The Spirit of the Disciplines by Dallas Willard, Renovation of the Heart by Dallas Willard, A New Kind of Christian by Brian McClaren, The Spirit Within & The Spirit Upon by Kenneth E. Hagin

Now Listening:

Michael Card – The Hidden Face of God – Come Lift Up Your Sorrows


[i] McClaren, Brian. A New Kind of Christian: A Tale of Two Friends on a Spiritual Journey. San Francisco: Jossey-Bass, 2001. pg. 66

[ii] Willard, Dallas. The Spirit of the Disciplines: Understanding How God Changes Lives. San Francisco, HarperCollins, 1988. pg ix.

Thinking, Humanity and God

We can describe God, but we can never define Him. We can describe aspects of God, but we can never really explain Him.

If the universe is an intelligible machine—and science is the master screwdriver to take it apart—then analysis is the ultimate form of thought, the universal screwdriver. By taking wholes or effects apart into smaller and smaller parts or causes, each of which becomes understandable, analysis renders the universe both knowable and controllable. The fact that to us thinking and analyzing seem to be synonymous suggests how successful modernity has been at marginalizing all other forms of thought–imagination, intuition, pattern recognition, systems thinking, and so on.[i]

The Scriptures use anthropomorphic language and analogy to describe God, but description is never complete. This is amplified when the finite attempts to describe the infinite.

Even among those enamored of the Hebraic, we are plagued by many who insist on analyzing the Scriptures rather than pondering them, failing to realize that in so doing they are practicing the very “Greek” mindset that they so abhor.

Don’t get me wrong, there is a place for scientific analysis of both things and ideas. However, if we allow scientific analysis to be the only mode of acceptable or honored thinking then we will have lost much of the richness of life.

We face in the Hebraic Roots movement today a crisis. That crisis is two-fold.

On the one side you have those who in attempting to analyze the Scriptures by benefit of their intellect have abandoned what Scripture declares about Yeshua without explaining it. In their quest to be authentically Hebraic they have applied their Hellenistic modes of thinking to the Scriptures and come up with heresy: the idea that Yeshua is fully man, but not fully God.

On the other side we have those who are equally well motivated and equally earnest in their intentions. Also, passionate to defend truth they practice the missteps of our forefathers and attempt to define the particulars of who Yeshua is according to their analysis of Scriptures’ message, thenceforth demanding that all ascribe to their particular creed or confession without regard for the incompleteness of their comprehension. Historically, this emphasis has always resulted in views on Yeshua which emphasize that He was fully God while neglecting the reality that He was fully man.

Though I suspect neither party is cognizant of it, both are being driven by a type of arrogance in regard to their intellect. I can sympathize; particularly for those who are intellectually gifted and thinking oriented it can be very easy to function as if God created us as one big brain. But He didn’t. He created us in His image: body, soul, and spirit.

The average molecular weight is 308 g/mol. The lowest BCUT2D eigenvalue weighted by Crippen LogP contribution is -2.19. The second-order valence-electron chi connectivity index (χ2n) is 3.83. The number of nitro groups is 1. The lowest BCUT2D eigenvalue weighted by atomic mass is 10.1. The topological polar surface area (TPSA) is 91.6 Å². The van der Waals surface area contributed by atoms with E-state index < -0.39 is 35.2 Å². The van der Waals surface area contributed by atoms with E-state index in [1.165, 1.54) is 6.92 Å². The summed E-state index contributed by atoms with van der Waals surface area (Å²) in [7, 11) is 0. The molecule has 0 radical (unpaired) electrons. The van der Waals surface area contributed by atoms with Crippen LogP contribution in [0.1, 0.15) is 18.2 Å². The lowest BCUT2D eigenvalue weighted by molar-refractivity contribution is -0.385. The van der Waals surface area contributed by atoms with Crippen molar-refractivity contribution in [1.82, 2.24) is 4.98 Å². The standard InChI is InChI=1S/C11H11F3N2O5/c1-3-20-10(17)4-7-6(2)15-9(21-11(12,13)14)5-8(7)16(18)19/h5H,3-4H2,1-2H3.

If we don’t allow our soul (the combination of mind, will and emotions) to be guided equally by the Spirit’s influence on our spirit we will find ourselves effectively declaring that our minds are capable of understanding God on the basis of the finite language He used to communicate to us something about the Infinite.

How tragic! I return again and again to the reality that the very reason I so cling to God, is that I cannot understand Him. If I could comprehend Him, I would not need Him. Glory be to Him Who is incomprehensible to my finite mind! Come Lord Jesus, fill me with the fullness of God that surpasses knowledge, and awaken within me the power of Your Spirit to do Your work in the Kingdom.


[i] McClaren, Brian D. A New Kind of Christian: A Tale of Two Friends on a Spiritual Journey. San Francisco: Jossey-Bass, 2001.

Transformation, Power & the Holy Spirit

While praying for his beloved saints in Ephesus, Paul requests:

…that you, …may…comprehend… the love of Christ that surpasses knowledge, that you may be filled with all the fullness of God. Now to him who is able to do far more abundantly than all that we ask or think, according to the power at work within us,

Ephesians 3:17-20 (ESV)

What does it mean to “surpass knowledge” and what is the “power at work within us?”  And how does one become “filled with all the fullness of God?”

Perhaps just as Paul indicates that prophesy edifies the mind, while tongues edify the spirit, the work of the Holy Spirit within us is designed to surpass what knowlege-the realm of the mind–can afford us.

It seems evident that power and the Holy Spirit are connected in Scripture.  The verse everyone thinks of is:

But you will receive power when the Holy Spirit has come upon you, and you will be my witnesses in Jerusalem and in all Judea and Samaria, and to the end of the earth.” Acts 1:8 (ESV)

But one of my favorites is:

May the God of hope fill you with all joy and peace in believing, so that by the power of the Holy Spirit you may abound in hope. Romans 15:13 (ESV)

Now that is transformation!  I don’t know about you, but a person that abounds in hope sounds to me like someone filled with at least some of the fullness of God!